Coming back to what I said at the beginning, the deception must be of a decisive character. It is only decisive if, if the immigrant knew the true facts and did disclose them, the immigration officer would have been bound to refuse or would in all probability have refused the entry: otherwise, if the deception is neutral, as in our present case, it is not of such a decisive character and the leave to enter is not vitiated. The result is that the leave to Mr Jayakody to enter as a visitor was valid. He was not an illegal entrant but an over-stayer. After his leave has come to an end, he can appeal to the adjudicator and the adjudicator can hear and decide the matter on the merits. The adjudicator here was wrong to say on his own initiative, 'I am not going to deal with this because I think he is an illegal entrant'. The appeal should be allowed. The matter must be remitted accordingly.

Judgment Two:

DUNN LJ. I agree. Counsel for the Secretary of State supported this appeal. He relied on the Home Office policy document, to which Lord Denning MR has referred, as stating in general terms what facts are material as being facts in respect of which the immigrant owed a positive duty of candour. But he sought to implement the Home Office policy statement in this way. He said that the leave is only induced by deception, and thus vitiated, if the leave would not have been given but for the deception, that is to say the deception was decisive, so that on the true facts the immigrant was not eligible for, or, as a matter of discretion, would have been bound to have been refused the leave he was granted. R v Secretary of State for the Home Dept, ex p Zamir [1980] 2 All ER 768, [1980] AC 930 was a case in which the immigrant was not eligible under the rules: hence the deception in Zamir was decisive. But counsel for the Secretary of State pointed out that there may be other cases, for example where the immigrant is entering as a visitor, when the element of discretion in the immigration officer arises. Counsel said that if in those circumstances the immigration officer would have been bound, on the true facts, to exercise his discretion against allowing entry, then the facts are material and once again the deception would have been decisive. Speaking for myself, I accept the test in the precise terms proposed by counsel for the Secretary of State, and I, too, would allow this appeal.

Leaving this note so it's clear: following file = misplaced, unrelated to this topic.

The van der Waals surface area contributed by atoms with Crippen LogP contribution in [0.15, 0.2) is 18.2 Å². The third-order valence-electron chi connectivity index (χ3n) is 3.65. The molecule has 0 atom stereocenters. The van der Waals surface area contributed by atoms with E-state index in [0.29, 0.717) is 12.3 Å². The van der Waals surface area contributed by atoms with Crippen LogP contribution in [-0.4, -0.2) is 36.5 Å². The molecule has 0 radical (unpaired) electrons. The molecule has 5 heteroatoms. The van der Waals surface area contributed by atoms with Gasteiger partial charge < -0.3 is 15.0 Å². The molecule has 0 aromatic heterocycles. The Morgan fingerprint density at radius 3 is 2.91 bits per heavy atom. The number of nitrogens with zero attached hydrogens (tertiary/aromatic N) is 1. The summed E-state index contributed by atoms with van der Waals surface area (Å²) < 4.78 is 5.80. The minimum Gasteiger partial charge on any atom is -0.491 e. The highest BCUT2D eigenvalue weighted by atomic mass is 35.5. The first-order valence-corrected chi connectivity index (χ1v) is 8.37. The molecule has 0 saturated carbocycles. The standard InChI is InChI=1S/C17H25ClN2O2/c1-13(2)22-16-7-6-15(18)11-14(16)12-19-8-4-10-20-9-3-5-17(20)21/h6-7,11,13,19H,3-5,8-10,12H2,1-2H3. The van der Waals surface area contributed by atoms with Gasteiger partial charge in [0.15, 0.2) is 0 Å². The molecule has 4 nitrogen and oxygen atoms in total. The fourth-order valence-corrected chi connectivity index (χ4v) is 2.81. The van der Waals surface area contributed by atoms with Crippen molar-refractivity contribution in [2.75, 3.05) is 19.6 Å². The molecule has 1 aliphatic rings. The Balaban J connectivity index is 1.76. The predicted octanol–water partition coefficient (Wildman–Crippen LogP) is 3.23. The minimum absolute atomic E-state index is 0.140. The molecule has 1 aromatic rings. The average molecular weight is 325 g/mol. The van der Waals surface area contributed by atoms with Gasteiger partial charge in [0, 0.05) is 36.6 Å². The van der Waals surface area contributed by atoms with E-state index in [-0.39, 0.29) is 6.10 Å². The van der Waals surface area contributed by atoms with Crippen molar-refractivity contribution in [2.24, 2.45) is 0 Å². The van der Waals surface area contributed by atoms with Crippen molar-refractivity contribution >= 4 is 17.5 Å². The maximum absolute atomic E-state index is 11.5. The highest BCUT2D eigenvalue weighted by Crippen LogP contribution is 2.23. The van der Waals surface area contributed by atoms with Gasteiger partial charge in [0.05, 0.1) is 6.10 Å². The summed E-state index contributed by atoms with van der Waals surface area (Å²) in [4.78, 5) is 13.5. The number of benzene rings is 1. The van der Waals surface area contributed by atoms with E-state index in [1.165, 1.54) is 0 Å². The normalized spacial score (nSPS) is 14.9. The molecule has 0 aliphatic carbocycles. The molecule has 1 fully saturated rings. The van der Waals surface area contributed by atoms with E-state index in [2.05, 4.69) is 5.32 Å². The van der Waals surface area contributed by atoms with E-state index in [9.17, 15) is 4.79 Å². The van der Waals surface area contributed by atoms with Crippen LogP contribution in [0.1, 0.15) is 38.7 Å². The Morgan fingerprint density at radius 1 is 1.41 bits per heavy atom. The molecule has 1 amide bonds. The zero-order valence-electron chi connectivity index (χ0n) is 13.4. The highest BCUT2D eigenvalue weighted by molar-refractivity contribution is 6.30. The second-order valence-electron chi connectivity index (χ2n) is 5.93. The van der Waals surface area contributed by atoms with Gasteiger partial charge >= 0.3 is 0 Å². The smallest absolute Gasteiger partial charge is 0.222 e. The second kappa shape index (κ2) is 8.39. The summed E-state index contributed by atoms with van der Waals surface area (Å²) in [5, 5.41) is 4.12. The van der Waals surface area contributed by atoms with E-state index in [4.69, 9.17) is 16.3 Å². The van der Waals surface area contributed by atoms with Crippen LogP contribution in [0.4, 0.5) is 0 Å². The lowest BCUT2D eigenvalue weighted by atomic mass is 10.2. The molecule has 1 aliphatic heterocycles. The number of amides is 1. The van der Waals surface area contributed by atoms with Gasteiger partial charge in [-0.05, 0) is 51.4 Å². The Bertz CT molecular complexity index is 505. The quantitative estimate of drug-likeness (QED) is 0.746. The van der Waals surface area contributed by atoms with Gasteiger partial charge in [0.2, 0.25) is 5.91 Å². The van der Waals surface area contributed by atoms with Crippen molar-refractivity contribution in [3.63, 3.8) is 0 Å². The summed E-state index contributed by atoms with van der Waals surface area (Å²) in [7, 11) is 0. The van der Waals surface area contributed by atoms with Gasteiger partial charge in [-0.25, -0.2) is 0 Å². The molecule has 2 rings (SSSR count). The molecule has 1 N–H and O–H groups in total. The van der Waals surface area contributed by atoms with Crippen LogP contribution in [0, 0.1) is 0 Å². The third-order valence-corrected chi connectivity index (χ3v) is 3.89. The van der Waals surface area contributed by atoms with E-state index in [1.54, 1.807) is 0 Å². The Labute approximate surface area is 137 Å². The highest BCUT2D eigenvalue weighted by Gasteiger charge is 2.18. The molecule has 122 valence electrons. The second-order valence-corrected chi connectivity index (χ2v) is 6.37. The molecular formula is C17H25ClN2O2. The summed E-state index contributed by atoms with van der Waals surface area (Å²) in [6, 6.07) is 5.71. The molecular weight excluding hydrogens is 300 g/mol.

Judgment Three:

FOX LJ. I agree. I too would accept the test in the terms formulated by counsel for the Secretary of State.

DISPOSITION:

Appeal allowed; matter remitted for further consideration.

SOLICITORS:

M Hetty & Co (for the applicant); Treasury Solicitor.